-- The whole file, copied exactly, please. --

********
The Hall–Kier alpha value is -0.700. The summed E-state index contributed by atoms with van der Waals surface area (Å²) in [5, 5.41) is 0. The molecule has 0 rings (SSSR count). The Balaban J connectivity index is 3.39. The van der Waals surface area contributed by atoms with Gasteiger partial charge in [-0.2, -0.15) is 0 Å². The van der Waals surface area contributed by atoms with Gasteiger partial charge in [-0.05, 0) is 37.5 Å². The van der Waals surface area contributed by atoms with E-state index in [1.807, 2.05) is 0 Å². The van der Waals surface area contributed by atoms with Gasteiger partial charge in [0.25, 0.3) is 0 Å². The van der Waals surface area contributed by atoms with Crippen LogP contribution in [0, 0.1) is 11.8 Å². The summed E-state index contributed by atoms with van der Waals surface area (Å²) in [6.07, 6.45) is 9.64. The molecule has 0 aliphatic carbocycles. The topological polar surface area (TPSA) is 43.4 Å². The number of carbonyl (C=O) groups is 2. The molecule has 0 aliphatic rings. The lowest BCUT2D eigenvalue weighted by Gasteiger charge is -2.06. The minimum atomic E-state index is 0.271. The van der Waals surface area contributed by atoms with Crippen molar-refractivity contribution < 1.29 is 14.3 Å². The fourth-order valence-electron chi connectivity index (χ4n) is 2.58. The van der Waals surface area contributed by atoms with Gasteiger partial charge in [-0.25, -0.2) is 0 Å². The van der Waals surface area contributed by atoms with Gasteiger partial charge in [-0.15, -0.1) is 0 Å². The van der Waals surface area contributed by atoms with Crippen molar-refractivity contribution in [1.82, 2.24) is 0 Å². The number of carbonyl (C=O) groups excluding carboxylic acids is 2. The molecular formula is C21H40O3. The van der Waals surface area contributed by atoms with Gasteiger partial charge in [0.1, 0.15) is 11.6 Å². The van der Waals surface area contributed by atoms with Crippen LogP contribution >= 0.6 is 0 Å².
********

The Hall–Kier alpha value is -0.700. The summed E-state index contributed by atoms with van der Waals surface area (Å²) in [5, 5.41) is 0. The molecule has 0 rings (SSSR count). The Balaban J connectivity index is 3.39. The van der Waals surface area contributed by atoms with Gasteiger partial charge in [-0.2, -0.15) is 0 Å². The van der Waals surface area contributed by atoms with Gasteiger partial charge in [-0.05, 0) is 37.5 Å². The van der Waals surface area contributed by atoms with E-state index in [1.807, 2.05) is 0 Å². The van der Waals surface area contributed by atoms with Gasteiger partial charge in [0.25, 0.3) is 0 Å². The van der Waals surface area contributed by atoms with Crippen LogP contribution in [0, 0.1) is 11.8 Å². The summed E-state index contributed by atoms with van der Waals surface area (Å²) in [6.07, 6.45) is 9.64. The molecule has 0 aliphatic carbocycles. The topological polar surface area (TPSA) is 43.4 Å². The number of carbonyl (C=O) groups is 2. The molecule has 0 aliphatic rings. The lowest BCUT2D eigenvalue weighted by Gasteiger charge is -2.06. The minimum atomic E-state index is 0.271. The van der Waals surface area contributed by atoms with Crippen molar-refractivity contribution < 1.29 is 14.3 Å². The fourth-order valence-electron chi connectivity index (χ4n) is 2.58. The van der Waals surface area contributed by atoms with Gasteiger partial charge in [-0.25, -0.2) is 0 Å². The van der Waals surface area contributed by atoms with Gasteiger partial charge in [-0.15, -0.1) is 0 Å². The van der Waals surface area contributed by atoms with Crippen molar-refractivity contribution in [1.82, 2.24) is 0 Å². The number of carbonyl (C=O) groups excluding carboxylic acids is 2. The molecular formula is C21H40O3. The van der Waals surface area contributed by atoms with Gasteiger partial charge in [0.1, 0.15) is 11.6 Å². The van der Waals surface area contributed by atoms with Crippen LogP contribution >= 0.6 is 0 Å².